At the World Health Organization’s 67th World Health Assembly, now ongoing in Geneva, the case was made that junk food is even more damaging to public health today than tobacco, and that warning labels should be posted accordingly on the implicated foods. Let’s deconstruct this and see where we land.
First, the argument that junk food (whatever, exactly, that is) does more damage globally than tobacco is far more defensible than it may at first seem. As far back as 1993, we knew that the combination of eating badly and lack of physical activity was just behind tobacco on the list of leading causes of premature death and chronic disease in the United States. When the analysis that produced that original list was repeated a decade later, that gap had narrowed due both to less smoking, and ongoing neglect of both feet and forks, with worsening epidemics of obesity and diabetes to show for it.
Related studies have been published with regularity ever since, showing again and again and again, in populations around the globe, that eating badly and inactivity are exacting an enormous toll. Both have now been implicated among the leading causes of premature death and chronic disease worldwide. So that case can be closed.
What, then, of warning labels?
Well, the libertarians among us (and that portion of libertarian in all of us) are likely inclined to balk. In fact, the balking began before ever the talking on the subject had concluded. The basic gist here is: “Don’t tell me what to eat! If the government can tell me what food I shouldn’t eat, what’s to stop them from telling me what food I must eat? The next thing you know, breakfast is prescribed by the Feds and administered by military police.”
I understand the objections. But I don’t think they hold up. Because this isn’t about being told what to eat, it’s about consumer access to information about what they’re buying, which is something any libertarian can get behind. Here’s what consumers need to know: they’re being marketed food that isn’t even, well, food.
Which is why a skull and crossbone warning doesn’t go far enough—even on things like “toaster pastries” and breakfast cereal that contains marshmallows and drinks that contain a day’s supply of sugar and animal flesh that has now been processed into a concoction of meat, sugar, salt, and carcinogens. After all, we are talking about food. These things are not food.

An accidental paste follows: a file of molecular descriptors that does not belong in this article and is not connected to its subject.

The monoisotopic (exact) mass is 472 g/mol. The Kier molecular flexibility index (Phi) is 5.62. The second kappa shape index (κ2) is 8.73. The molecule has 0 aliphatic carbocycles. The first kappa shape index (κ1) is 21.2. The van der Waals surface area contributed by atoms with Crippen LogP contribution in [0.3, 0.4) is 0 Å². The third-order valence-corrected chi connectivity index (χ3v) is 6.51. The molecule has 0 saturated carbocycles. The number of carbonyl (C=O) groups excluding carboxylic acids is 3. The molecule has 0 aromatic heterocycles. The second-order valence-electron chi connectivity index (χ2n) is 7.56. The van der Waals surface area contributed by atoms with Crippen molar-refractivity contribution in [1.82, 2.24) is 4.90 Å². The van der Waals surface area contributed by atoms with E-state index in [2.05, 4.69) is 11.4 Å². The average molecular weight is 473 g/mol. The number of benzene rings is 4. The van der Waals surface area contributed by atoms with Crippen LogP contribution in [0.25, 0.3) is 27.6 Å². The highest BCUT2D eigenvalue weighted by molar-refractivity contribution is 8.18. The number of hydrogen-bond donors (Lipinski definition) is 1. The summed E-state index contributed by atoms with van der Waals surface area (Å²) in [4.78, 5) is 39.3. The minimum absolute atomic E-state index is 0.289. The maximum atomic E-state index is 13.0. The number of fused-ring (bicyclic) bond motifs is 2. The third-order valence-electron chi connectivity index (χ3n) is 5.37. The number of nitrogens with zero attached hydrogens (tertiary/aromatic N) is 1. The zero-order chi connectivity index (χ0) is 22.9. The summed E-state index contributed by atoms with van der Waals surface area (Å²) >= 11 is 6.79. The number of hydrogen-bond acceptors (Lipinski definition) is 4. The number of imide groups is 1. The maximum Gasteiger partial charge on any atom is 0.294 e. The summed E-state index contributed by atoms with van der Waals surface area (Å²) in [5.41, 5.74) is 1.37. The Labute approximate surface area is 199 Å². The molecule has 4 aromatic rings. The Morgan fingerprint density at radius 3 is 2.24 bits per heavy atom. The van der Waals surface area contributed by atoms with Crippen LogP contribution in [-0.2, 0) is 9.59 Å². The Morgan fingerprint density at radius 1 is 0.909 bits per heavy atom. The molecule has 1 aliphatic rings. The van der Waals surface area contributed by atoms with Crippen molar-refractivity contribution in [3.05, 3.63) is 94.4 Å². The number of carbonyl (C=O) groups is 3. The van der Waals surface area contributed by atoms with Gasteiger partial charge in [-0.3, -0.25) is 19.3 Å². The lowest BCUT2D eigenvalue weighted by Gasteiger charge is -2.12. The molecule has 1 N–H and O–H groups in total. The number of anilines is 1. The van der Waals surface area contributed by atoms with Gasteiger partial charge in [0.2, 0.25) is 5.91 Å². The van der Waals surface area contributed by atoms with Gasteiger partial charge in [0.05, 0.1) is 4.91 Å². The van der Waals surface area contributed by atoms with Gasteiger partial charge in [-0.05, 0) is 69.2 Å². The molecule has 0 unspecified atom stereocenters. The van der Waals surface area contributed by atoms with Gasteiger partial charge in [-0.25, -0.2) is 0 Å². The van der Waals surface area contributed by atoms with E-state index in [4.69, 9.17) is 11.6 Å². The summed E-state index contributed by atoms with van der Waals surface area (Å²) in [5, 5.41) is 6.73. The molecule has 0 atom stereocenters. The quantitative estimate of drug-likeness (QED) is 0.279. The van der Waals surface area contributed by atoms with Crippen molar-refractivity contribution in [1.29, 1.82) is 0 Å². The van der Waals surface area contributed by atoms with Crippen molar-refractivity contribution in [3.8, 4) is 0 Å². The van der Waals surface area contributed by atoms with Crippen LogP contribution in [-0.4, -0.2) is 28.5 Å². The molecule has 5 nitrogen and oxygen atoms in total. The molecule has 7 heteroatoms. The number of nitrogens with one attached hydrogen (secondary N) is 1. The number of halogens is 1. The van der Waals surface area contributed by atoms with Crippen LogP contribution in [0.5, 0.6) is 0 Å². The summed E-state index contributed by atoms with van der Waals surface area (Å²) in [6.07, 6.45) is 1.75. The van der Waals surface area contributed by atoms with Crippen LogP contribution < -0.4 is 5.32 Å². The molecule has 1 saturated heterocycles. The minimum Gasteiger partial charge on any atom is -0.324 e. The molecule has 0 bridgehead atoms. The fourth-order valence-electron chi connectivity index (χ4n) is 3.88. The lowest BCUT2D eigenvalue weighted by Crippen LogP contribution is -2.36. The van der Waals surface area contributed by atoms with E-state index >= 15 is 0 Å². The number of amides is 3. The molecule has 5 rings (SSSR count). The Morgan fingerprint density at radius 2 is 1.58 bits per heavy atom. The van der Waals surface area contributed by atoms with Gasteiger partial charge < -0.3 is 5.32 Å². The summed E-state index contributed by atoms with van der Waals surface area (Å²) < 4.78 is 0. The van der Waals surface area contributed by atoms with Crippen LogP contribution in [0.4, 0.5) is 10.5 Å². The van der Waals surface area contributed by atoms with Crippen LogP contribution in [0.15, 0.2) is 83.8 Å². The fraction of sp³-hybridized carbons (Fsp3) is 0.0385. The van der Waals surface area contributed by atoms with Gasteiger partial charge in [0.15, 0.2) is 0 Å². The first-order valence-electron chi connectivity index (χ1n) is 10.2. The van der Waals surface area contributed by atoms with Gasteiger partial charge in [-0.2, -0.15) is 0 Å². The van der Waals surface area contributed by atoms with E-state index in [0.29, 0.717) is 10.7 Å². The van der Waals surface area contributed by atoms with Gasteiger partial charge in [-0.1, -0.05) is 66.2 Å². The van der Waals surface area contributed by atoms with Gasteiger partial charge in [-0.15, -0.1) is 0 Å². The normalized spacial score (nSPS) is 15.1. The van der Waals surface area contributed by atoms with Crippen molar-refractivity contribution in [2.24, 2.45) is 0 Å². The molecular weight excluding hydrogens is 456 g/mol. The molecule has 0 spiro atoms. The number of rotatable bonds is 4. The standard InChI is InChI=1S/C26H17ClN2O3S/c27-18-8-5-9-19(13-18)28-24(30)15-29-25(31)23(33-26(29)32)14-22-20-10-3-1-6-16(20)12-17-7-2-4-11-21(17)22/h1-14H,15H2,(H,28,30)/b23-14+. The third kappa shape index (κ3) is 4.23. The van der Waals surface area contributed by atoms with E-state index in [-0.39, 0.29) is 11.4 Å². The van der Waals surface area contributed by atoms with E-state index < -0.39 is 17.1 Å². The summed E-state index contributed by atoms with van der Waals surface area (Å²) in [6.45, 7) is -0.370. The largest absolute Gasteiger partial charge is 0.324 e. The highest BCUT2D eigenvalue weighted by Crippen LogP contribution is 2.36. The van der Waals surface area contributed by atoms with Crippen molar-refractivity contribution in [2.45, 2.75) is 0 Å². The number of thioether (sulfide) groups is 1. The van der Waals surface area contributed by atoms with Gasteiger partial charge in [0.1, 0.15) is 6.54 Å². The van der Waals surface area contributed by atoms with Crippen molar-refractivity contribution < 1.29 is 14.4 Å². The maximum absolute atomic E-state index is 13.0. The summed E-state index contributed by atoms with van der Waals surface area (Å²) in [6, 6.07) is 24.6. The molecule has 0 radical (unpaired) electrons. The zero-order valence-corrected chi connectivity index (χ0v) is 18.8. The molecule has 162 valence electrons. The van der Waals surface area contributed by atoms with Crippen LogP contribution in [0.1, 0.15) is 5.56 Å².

Tobacco is tobacco—there is no way around that—and we deserve to know the risks associated with using it. It is no different than providing just such information about pharmaceuticals. I doubt even the libertarians object to disclosures about the potential side effects of Big Pharma’s offerings. In fact, I suspect the libertarians may feel particularly entitled to just such information. One might argue to extend just such thinking to “junk” food, and thus counter the libertarian argument. Indeed, I think that could be done: being told what’s what is not the same as being told what do to. We can be told what is in our food without being told what food to put in our mouths.
But I don’t think the “unless you want to die slowly and painfully, don’t eat this food!” label goes far enough. Because unlike tobacco or alcohol, food is supposed to be good for us. It is supposed to be sustenance, not sabotage. You can’t smoke tobacco and avoid tobacco. You can’t drink alcohol and avoid alcohol. But you can eat food and avoid junk. There is, in fact, an impressive range of overall nutritional quality in almost every food category—so we could abandon junk food altogether, and quickly learn not to miss it.
In my opinion, that’s what we should do. Junk should never have been a food group in the first place. So sure, let’s apply some objective method to determine what foods warrant a scarlet “J,” but then let’s eradicate them. It’s silly to have warning labels on food we keep selling.
As for the libertarians—well, even they should object to the false advertising involved in marketing junk as food. Besides, they can still smoke and drink.